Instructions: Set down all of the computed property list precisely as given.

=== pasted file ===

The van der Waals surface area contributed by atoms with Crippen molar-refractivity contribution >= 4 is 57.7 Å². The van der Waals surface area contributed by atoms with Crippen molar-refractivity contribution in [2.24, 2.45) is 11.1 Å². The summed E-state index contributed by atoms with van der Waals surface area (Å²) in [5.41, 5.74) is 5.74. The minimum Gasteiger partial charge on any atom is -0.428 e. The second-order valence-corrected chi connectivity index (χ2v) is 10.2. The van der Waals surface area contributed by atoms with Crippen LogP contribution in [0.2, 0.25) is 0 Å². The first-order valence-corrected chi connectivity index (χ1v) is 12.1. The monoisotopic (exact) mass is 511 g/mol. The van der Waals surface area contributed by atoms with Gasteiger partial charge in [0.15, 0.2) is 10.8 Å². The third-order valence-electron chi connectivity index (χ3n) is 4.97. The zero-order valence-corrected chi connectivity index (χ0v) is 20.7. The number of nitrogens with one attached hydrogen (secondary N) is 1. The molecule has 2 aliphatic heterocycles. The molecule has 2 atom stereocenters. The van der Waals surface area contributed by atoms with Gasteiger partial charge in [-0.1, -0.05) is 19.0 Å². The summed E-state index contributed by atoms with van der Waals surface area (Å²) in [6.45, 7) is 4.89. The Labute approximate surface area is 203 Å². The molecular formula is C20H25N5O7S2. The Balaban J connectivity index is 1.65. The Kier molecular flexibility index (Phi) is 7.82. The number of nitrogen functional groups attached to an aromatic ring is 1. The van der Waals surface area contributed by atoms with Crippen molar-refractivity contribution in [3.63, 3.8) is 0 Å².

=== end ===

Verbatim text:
The van der Waals surface area contributed by atoms with Crippen molar-refractivity contribution >= 4 is 57.7 Å². The van der Waals surface area contributed by atoms with Crippen molar-refractivity contribution in [2.24, 2.45) is 11.1 Å². The summed E-state index contributed by atoms with van der Waals surface area (Å²) in [5.41, 5.74) is 5.74. The minimum Gasteiger partial charge on any atom is -0.428 e. The second-order valence-corrected chi connectivity index (χ2v) is 10.2. The van der Waals surface area contributed by atoms with Crippen LogP contribution in [0.2, 0.25) is 0 Å². The first-order valence-corrected chi connectivity index (χ1v) is 12.1. The monoisotopic (exact) mass is 511 g/mol. The van der Waals surface area contributed by atoms with Gasteiger partial charge in [0.15, 0.2) is 10.8 Å². The third-order valence-electron chi connectivity index (χ3n) is 4.97. The zero-order valence-corrected chi connectivity index (χ0v) is 20.7. The number of nitrogens with one attached hydrogen (secondary N) is 1. The molecule has 2 aliphatic heterocycles. The molecule has 2 atom stereocenters. The van der Waals surface area contributed by atoms with Gasteiger partial charge in [-0.1, -0.05) is 19.0 Å². The summed E-state index contributed by atoms with van der Waals surface area (Å²) in [6.45, 7) is 4.89. The Labute approximate surface area is 203 Å². The molecular formula is C20H25N5O7S2. The Balaban J connectivity index is 1.65. The Kier molecular flexibility index (Phi) is 7.82. The number of nitrogen functional groups attached to an aromatic ring is 1. The van der Waals surface area contributed by atoms with Crippen molar-refractivity contribution in [3.63, 3.8) is 0 Å².